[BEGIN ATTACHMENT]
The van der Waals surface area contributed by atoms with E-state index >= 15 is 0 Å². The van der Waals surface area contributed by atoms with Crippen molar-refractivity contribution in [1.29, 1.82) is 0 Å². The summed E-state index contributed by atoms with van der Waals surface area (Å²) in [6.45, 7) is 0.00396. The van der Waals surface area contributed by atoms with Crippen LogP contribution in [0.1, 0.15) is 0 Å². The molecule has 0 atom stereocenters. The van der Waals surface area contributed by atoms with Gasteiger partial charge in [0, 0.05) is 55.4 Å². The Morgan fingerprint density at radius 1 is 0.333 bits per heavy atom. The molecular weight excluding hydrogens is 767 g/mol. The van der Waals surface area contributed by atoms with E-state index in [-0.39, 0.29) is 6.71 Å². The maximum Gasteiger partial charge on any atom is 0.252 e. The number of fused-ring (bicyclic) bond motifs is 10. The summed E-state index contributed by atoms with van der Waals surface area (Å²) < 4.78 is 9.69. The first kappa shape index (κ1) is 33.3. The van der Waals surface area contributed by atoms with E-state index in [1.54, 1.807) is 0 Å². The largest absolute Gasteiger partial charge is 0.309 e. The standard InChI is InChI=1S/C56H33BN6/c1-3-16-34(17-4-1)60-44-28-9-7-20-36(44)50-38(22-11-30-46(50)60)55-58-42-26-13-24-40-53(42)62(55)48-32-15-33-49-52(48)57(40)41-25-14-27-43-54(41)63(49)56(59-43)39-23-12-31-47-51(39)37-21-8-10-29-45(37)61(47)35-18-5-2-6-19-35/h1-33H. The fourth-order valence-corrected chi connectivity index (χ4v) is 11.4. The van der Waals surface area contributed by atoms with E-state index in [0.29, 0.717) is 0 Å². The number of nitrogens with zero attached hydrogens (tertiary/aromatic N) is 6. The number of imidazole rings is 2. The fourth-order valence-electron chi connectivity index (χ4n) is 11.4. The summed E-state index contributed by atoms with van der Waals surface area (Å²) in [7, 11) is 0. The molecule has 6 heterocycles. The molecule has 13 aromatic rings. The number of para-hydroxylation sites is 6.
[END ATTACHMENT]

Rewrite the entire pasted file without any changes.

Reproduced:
The van der Waals surface area contributed by atoms with E-state index >= 15 is 0 Å². The van der Waals surface area contributed by atoms with Crippen molar-refractivity contribution in [1.29, 1.82) is 0 Å². The summed E-state index contributed by atoms with van der Waals surface area (Å²) in [6.45, 7) is 0.00396. The van der Waals surface area contributed by atoms with Crippen LogP contribution in [0.1, 0.15) is 0 Å². The molecule has 0 atom stereocenters. The van der Waals surface area contributed by atoms with Gasteiger partial charge in [0, 0.05) is 55.4 Å². The Morgan fingerprint density at radius 1 is 0.333 bits per heavy atom. The molecular weight excluding hydrogens is 767 g/mol. The van der Waals surface area contributed by atoms with E-state index in [-0.39, 0.29) is 6.71 Å². The maximum Gasteiger partial charge on any atom is 0.252 e. The number of fused-ring (bicyclic) bond motifs is 10. The summed E-state index contributed by atoms with van der Waals surface area (Å²) < 4.78 is 9.69. The first kappa shape index (κ1) is 33.3. The van der Waals surface area contributed by atoms with E-state index in [1.54, 1.807) is 0 Å². The largest absolute Gasteiger partial charge is 0.309 e. The standard InChI is InChI=1S/C56H33BN6/c1-3-16-34(17-4-1)60-44-28-9-7-20-36(44)50-38(22-11-30-46(50)60)55-58-42-26-13-24-40-53(42)62(55)48-32-15-33-49-52(48)57(40)41-25-14-27-43-54(41)63(49)56(59-43)39-23-12-31-47-51(39)37-21-8-10-29-45(37)61(47)35-18-5-2-6-19-35/h1-33H. The fourth-order valence-corrected chi connectivity index (χ4v) is 11.4. The van der Waals surface area contributed by atoms with E-state index in [0.29, 0.717) is 0 Å². The number of nitrogens with zero attached hydrogens (tertiary/aromatic N) is 6. The number of imidazole rings is 2. The fourth-order valence-electron chi connectivity index (χ4n) is 11.4. The summed E-state index contributed by atoms with van der Waals surface area (Å²) in [7, 11) is 0. The molecule has 6 heterocycles. The molecule has 13 aromatic rings. The number of para-hydroxylation sites is 6.